Lean In, Chin Up and Tune OutPosted March 12th, 2013 by Donna Schwartz Mills
If we were truly equal, the fuss over Marissa Mayers’ no-telecommuting directive at Yahoo! would have been focused on the protests of ALL affected employees, instead of just the mothers. And Sheryl Sandberg would not have needed to advise young women to “Lean In” to get ahead in the workplace.
The website for Sandberg’s new Lean In community states that they are “committed to offering women the ongoing inspiration and support to help them achieve their goals” and that “if we talk openly about the challenges women face and work together, we can change the trajectory of women and create a better world for everyone.”
I see nothing wrong with that and I applaud Sandberg for whipping up support to solve a problem. But I also understand why there’s been so much criticism of the effort as one that isn’t going to help the majority of women in the workforce — because most of us are not or will ever be on the executive track. We just need to support our families.
The way I see it, our unequal state in society is too big a problem to be tackled by just one initiative. The glass ceiling is real, as is the perception that some successful women don’t do much to help the younger women who follow. Sandberg’s book and support group may help put that issue to rest.
But that is just one tiny part of a huge problem that is somewhat invisible, even to women ourselves — until we give birth to our first child. That’s when we discover how widely our national policies veer away from our political rhetoric. It seems like the more lawmakers talk about “family values,” the less likely they are to vote for policies that support the families they supposedly care about. Women need support climbing the corporate ladder. Women and families also need equal pay, options for flexible and/or part time work, affordable universal daycare, universal healthcare, paid parental leave, and a path back into the workforce once time has been taken to raise a family.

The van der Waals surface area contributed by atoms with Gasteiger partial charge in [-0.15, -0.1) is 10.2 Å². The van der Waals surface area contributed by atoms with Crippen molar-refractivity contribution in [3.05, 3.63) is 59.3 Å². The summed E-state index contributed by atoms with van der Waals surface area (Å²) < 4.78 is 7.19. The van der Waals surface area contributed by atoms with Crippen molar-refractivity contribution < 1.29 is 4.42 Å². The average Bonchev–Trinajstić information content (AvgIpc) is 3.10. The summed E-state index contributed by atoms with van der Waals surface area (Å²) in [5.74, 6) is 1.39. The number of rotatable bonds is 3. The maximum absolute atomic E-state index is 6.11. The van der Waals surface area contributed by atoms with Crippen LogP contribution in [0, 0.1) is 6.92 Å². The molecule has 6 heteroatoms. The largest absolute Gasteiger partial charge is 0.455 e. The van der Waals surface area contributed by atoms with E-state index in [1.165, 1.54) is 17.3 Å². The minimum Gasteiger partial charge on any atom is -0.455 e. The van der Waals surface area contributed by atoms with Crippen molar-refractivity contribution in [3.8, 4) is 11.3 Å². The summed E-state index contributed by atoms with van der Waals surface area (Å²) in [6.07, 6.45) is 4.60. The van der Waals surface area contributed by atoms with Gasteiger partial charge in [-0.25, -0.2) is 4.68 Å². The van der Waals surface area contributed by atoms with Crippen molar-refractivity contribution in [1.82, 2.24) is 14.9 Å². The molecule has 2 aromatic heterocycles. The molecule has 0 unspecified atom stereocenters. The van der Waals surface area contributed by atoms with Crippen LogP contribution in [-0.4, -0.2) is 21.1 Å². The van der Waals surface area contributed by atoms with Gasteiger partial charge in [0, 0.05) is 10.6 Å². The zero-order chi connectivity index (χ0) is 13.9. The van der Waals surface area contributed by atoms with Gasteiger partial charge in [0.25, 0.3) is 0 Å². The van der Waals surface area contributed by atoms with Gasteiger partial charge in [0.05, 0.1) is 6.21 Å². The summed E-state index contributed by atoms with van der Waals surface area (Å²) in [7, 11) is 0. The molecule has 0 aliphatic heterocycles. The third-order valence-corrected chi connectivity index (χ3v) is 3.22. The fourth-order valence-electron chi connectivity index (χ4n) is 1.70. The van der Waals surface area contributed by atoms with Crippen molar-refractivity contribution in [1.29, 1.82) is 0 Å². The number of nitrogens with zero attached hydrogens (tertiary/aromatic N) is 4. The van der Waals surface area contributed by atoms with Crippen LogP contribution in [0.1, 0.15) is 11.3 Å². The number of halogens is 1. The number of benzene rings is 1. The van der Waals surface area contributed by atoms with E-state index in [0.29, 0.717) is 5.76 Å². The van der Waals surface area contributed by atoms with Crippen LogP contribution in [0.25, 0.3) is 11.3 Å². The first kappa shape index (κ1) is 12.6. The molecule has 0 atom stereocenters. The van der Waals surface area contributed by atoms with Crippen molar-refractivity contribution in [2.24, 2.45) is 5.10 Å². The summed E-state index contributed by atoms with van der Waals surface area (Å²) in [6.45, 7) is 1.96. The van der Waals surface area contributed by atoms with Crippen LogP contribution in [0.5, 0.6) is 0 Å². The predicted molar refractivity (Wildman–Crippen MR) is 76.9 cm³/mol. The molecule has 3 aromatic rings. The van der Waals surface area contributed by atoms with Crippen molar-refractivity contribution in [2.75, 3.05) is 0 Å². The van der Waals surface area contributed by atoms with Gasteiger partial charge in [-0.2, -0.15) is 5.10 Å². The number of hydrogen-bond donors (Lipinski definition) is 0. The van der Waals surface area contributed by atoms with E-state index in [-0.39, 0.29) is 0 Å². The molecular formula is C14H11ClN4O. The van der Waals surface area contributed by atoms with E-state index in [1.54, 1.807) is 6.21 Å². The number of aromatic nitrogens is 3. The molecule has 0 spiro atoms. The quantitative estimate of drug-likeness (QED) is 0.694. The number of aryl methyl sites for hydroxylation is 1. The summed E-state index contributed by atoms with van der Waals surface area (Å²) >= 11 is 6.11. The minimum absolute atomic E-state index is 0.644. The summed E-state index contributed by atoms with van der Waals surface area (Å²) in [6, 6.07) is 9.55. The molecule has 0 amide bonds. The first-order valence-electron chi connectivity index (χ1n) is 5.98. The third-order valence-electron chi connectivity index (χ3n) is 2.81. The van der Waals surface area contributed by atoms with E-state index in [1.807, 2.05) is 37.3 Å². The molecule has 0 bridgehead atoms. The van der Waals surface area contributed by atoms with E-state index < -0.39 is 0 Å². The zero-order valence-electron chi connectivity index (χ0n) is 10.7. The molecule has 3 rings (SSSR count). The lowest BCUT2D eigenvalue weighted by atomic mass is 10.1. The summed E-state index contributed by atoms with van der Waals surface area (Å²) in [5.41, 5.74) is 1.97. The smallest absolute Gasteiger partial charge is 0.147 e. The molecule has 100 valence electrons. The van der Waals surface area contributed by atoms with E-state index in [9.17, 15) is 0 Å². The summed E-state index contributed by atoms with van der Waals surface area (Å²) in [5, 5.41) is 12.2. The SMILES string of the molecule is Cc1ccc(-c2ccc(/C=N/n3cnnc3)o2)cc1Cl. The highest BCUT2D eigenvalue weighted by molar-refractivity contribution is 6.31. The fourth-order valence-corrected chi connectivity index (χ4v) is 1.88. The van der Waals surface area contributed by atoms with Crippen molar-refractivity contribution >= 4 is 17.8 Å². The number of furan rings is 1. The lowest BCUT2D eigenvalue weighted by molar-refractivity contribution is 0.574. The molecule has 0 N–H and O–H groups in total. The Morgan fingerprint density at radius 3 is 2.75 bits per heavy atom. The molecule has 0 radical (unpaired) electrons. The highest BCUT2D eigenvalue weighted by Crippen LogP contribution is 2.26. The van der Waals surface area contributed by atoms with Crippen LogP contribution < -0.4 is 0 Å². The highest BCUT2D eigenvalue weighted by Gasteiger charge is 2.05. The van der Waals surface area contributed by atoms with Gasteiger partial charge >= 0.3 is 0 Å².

Does this sound like a fantasy? Only in America. Many of these ideas are actual policy in other industrialized nations.
I had hoped to convince my supervisors to allow me to officially work from home a couple of days per week after my daughter was born, but that was not to be. After three frustrating years, I ended up walking away from that job and became a full-time, stay at home mom. At the time, I thought I would be able to find some part time work that made sense, but soon discovered that (a) no one was willing to pay me even close to what I was earning full-time on an hourly basis, (b) once I factored in the cost of child-care (which I would still need), clothing and transportation I would be LOSING money and (c ) staying home with a sick child would likely mean getting fired.
The question of how to break through glass ceiling is useless to women who never moved beyond the pink collar — or who, like me, were forced to decide between work and family and really had no other choice than to stay home and raise the kid. I worked for 20 years and worked at home for 16. And now, I cannot even break back into the kind of entry level office job I had as a new college graduate.
My job search has resulted in little more than an endless stream of emails from employment agencies who never allow me to make it through to an interview. Nonetheless, I am subjected to a daily stream of emails with job leads that are purportedly tailored to my experience.
Most of them are for nanny positions. Because once you’ve spent several years caring for children, I guess that’s all you are good for any longer.
“The employers I work with don’t want people who have been out of work longer than two years,” one agency told me when cancelling the interview I had set up over the Internet. And that seems to be a national trend. Re-entering the workforce after taking time off to raise a family has always been a challenge. It’s even harder now.
I know a lot of women who gave up careers to raise their families, women who will face this same issue when their kids have grown. We are an underutilized national resource. We can make a solid contribution. But as of now, there are no COOs writing books and starting support networks for us.
Sandberg advises women to stop trying to have it all, and that’s where I see red. No one questions whether or not men can have a successful career and a family. Fifty years after the second wave of the women’s movement, why is this still an issue for us?